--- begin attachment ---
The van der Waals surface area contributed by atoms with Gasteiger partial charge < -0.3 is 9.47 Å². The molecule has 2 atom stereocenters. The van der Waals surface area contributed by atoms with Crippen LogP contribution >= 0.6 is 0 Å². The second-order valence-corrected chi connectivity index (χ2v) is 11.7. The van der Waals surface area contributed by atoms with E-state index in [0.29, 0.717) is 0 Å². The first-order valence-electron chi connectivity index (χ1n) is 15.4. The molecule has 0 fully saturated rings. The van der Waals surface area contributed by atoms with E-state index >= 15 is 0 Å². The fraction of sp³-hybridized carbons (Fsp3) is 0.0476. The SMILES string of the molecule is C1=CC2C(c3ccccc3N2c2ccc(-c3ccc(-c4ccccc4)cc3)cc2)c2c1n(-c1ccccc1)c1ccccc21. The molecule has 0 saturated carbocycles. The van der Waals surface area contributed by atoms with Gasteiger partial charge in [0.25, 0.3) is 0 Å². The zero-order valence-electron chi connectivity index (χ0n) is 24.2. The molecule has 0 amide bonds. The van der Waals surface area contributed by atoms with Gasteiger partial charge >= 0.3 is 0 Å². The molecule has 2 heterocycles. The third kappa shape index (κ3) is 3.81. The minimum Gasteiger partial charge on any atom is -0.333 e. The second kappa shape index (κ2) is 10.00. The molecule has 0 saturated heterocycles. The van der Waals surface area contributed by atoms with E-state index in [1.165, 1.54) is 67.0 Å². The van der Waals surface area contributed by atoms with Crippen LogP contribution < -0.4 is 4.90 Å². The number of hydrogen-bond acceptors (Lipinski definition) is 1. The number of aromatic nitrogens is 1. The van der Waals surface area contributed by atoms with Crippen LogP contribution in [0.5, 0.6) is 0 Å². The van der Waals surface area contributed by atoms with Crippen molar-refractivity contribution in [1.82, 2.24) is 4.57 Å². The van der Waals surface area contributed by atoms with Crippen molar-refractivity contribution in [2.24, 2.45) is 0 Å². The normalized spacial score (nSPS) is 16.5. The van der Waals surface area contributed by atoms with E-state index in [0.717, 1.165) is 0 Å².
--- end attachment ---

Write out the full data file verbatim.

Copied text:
The van der Waals surface area contributed by atoms with Gasteiger partial charge < -0.3 is 9.47 Å². The molecule has 2 atom stereocenters. The van der Waals surface area contributed by atoms with Crippen LogP contribution >= 0.6 is 0 Å². The second-order valence-corrected chi connectivity index (χ2v) is 11.7. The van der Waals surface area contributed by atoms with E-state index in [0.29, 0.717) is 0 Å². The first-order valence-electron chi connectivity index (χ1n) is 15.4. The molecule has 0 fully saturated rings. The van der Waals surface area contributed by atoms with E-state index >= 15 is 0 Å². The fraction of sp³-hybridized carbons (Fsp3) is 0.0476. The SMILES string of the molecule is C1=CC2C(c3ccccc3N2c2ccc(-c3ccc(-c4ccccc4)cc3)cc2)c2c1n(-c1ccccc1)c1ccccc21. The molecule has 0 saturated carbocycles. The van der Waals surface area contributed by atoms with Gasteiger partial charge in [0.25, 0.3) is 0 Å². The zero-order valence-electron chi connectivity index (χ0n) is 24.2. The molecule has 0 amide bonds. The van der Waals surface area contributed by atoms with Gasteiger partial charge >= 0.3 is 0 Å². The molecule has 2 heterocycles. The third kappa shape index (κ3) is 3.81. The minimum Gasteiger partial charge on any atom is -0.333 e. The second kappa shape index (κ2) is 10.00. The molecule has 0 saturated heterocycles. The van der Waals surface area contributed by atoms with E-state index in [1.165, 1.54) is 67.0 Å². The van der Waals surface area contributed by atoms with Crippen LogP contribution < -0.4 is 4.90 Å². The number of hydrogen-bond acceptors (Lipinski definition) is 1. The number of aromatic nitrogens is 1. The van der Waals surface area contributed by atoms with Crippen LogP contribution in [0.5, 0.6) is 0 Å². The van der Waals surface area contributed by atoms with Crippen molar-refractivity contribution in [1.82, 2.24) is 4.57 Å². The van der Waals surface area contributed by atoms with Crippen molar-refractivity contribution in [2.24, 2.45) is 0 Å². The normalized spacial score (nSPS) is 16.5. The van der Waals surface area contributed by atoms with E-state index in [0.717, 1.165) is 0 Å².